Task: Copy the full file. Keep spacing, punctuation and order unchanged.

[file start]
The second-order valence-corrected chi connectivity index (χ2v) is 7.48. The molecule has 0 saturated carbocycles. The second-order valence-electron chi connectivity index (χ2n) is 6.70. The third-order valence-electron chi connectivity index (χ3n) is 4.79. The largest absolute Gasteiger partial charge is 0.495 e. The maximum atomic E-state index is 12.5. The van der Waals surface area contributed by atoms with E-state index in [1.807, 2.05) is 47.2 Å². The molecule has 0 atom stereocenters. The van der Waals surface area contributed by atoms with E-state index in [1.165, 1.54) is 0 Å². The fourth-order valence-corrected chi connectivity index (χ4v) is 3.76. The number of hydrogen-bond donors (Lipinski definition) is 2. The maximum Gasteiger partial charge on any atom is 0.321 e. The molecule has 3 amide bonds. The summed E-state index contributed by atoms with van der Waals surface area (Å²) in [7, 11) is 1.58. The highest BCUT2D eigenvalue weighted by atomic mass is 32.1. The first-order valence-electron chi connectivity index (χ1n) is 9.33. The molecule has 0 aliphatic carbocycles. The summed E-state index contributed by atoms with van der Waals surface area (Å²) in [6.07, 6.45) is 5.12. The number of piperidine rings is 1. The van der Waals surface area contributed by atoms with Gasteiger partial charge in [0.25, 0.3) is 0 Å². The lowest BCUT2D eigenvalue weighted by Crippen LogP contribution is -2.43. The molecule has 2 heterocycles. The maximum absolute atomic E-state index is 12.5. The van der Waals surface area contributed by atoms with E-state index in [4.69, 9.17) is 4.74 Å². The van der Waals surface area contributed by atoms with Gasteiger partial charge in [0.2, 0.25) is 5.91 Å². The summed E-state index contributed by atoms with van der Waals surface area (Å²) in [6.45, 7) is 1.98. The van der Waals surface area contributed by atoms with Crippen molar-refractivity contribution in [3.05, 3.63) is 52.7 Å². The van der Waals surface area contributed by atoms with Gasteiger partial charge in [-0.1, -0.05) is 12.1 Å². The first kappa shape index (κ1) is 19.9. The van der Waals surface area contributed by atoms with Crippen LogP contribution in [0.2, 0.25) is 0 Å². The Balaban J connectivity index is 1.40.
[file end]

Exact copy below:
The second-order valence-corrected chi connectivity index (χ2v) is 7.48. The molecule has 0 saturated carbocycles. The second-order valence-electron chi connectivity index (χ2n) is 6.70. The third-order valence-electron chi connectivity index (χ3n) is 4.79. The largest absolute Gasteiger partial charge is 0.495 e. The maximum atomic E-state index is 12.5. The van der Waals surface area contributed by atoms with E-state index in [1.807, 2.05) is 47.2 Å². The molecule has 0 atom stereocenters. The van der Waals surface area contributed by atoms with E-state index in [1.165, 1.54) is 0 Å². The fourth-order valence-corrected chi connectivity index (χ4v) is 3.76. The number of hydrogen-bond donors (Lipinski definition) is 2. The maximum Gasteiger partial charge on any atom is 0.321 e. The molecule has 3 amide bonds. The summed E-state index contributed by atoms with van der Waals surface area (Å²) in [7, 11) is 1.58. The highest BCUT2D eigenvalue weighted by atomic mass is 32.1. The first-order valence-electron chi connectivity index (χ1n) is 9.33. The molecule has 0 aliphatic carbocycles. The summed E-state index contributed by atoms with van der Waals surface area (Å²) in [6.07, 6.45) is 5.12. The number of piperidine rings is 1. The van der Waals surface area contributed by atoms with Gasteiger partial charge in [0.25, 0.3) is 0 Å². The lowest BCUT2D eigenvalue weighted by Crippen LogP contribution is -2.43. The molecule has 2 heterocycles. The maximum absolute atomic E-state index is 12.5. The van der Waals surface area contributed by atoms with E-state index in [4.69, 9.17) is 4.74 Å². The van der Waals surface area contributed by atoms with Gasteiger partial charge in [0.2, 0.25) is 5.91 Å². The summed E-state index contributed by atoms with van der Waals surface area (Å²) in [6.45, 7) is 1.98. The van der Waals surface area contributed by atoms with Crippen molar-refractivity contribution in [3.05, 3.63) is 52.7 Å². The van der Waals surface area contributed by atoms with Gasteiger partial charge in [-0.1, -0.05) is 12.1 Å². The first kappa shape index (κ1) is 19.9. The van der Waals surface area contributed by atoms with Crippen LogP contribution in [0.2, 0.25) is 0 Å². The Balaban J connectivity index is 1.40.